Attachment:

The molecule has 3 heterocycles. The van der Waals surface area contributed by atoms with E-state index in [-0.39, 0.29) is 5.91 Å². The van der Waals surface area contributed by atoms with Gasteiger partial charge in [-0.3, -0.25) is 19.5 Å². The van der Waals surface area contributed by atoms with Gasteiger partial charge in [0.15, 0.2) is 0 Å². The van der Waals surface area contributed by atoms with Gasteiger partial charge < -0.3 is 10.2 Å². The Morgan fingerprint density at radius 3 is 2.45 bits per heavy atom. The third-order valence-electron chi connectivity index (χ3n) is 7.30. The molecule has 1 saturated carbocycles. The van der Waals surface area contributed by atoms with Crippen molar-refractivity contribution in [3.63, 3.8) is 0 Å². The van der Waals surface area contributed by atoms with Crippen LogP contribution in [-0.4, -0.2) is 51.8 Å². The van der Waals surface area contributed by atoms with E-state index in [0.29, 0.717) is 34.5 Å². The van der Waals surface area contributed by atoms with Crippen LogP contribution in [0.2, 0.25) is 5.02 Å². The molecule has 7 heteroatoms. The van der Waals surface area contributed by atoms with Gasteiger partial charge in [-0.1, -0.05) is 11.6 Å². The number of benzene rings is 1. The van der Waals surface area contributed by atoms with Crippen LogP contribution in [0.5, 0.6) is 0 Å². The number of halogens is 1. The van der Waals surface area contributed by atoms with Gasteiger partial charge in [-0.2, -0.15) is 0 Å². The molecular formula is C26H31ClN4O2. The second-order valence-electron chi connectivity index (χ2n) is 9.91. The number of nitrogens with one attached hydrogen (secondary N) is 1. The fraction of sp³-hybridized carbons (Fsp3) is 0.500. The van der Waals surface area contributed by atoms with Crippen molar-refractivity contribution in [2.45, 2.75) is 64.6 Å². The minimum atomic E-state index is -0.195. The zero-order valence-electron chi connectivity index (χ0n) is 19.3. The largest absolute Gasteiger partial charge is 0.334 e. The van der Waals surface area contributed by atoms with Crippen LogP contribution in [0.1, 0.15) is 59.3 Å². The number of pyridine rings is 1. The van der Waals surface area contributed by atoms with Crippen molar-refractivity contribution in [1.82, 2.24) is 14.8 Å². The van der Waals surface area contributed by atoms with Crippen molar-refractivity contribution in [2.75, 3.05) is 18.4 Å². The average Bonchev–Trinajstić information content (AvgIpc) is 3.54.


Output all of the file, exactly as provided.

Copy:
The molecule has 3 heterocycles. The van der Waals surface area contributed by atoms with E-state index in [-0.39, 0.29) is 5.91 Å². The van der Waals surface area contributed by atoms with Gasteiger partial charge in [-0.3, -0.25) is 19.5 Å². The van der Waals surface area contributed by atoms with Gasteiger partial charge in [0.15, 0.2) is 0 Å². The van der Waals surface area contributed by atoms with Gasteiger partial charge < -0.3 is 10.2 Å². The Morgan fingerprint density at radius 3 is 2.45 bits per heavy atom. The third-order valence-electron chi connectivity index (χ3n) is 7.30. The molecule has 1 saturated carbocycles. The van der Waals surface area contributed by atoms with Crippen molar-refractivity contribution in [3.63, 3.8) is 0 Å². The van der Waals surface area contributed by atoms with Crippen LogP contribution in [-0.4, -0.2) is 51.8 Å². The van der Waals surface area contributed by atoms with E-state index in [0.29, 0.717) is 34.5 Å². The van der Waals surface area contributed by atoms with Crippen LogP contribution in [0.2, 0.25) is 5.02 Å². The molecule has 7 heteroatoms. The van der Waals surface area contributed by atoms with Gasteiger partial charge in [-0.1, -0.05) is 11.6 Å². The number of benzene rings is 1. The van der Waals surface area contributed by atoms with Crippen LogP contribution in [0.5, 0.6) is 0 Å². The number of halogens is 1. The van der Waals surface area contributed by atoms with Gasteiger partial charge in [-0.2, -0.15) is 0 Å². The molecular formula is C26H31ClN4O2. The second-order valence-electron chi connectivity index (χ2n) is 9.91. The number of nitrogens with one attached hydrogen (secondary N) is 1. The fraction of sp³-hybridized carbons (Fsp3) is 0.500. The van der Waals surface area contributed by atoms with Crippen molar-refractivity contribution in [2.45, 2.75) is 64.6 Å². The minimum atomic E-state index is -0.195. The zero-order valence-electron chi connectivity index (χ0n) is 19.3. The largest absolute Gasteiger partial charge is 0.334 e. The van der Waals surface area contributed by atoms with Crippen LogP contribution in [0.1, 0.15) is 59.3 Å². The number of pyridine rings is 1. The van der Waals surface area contributed by atoms with Crippen molar-refractivity contribution in [1.82, 2.24) is 14.8 Å². The van der Waals surface area contributed by atoms with Crippen molar-refractivity contribution in [2.75, 3.05) is 18.4 Å². The average Bonchev–Trinajstić information content (AvgIpc) is 3.54.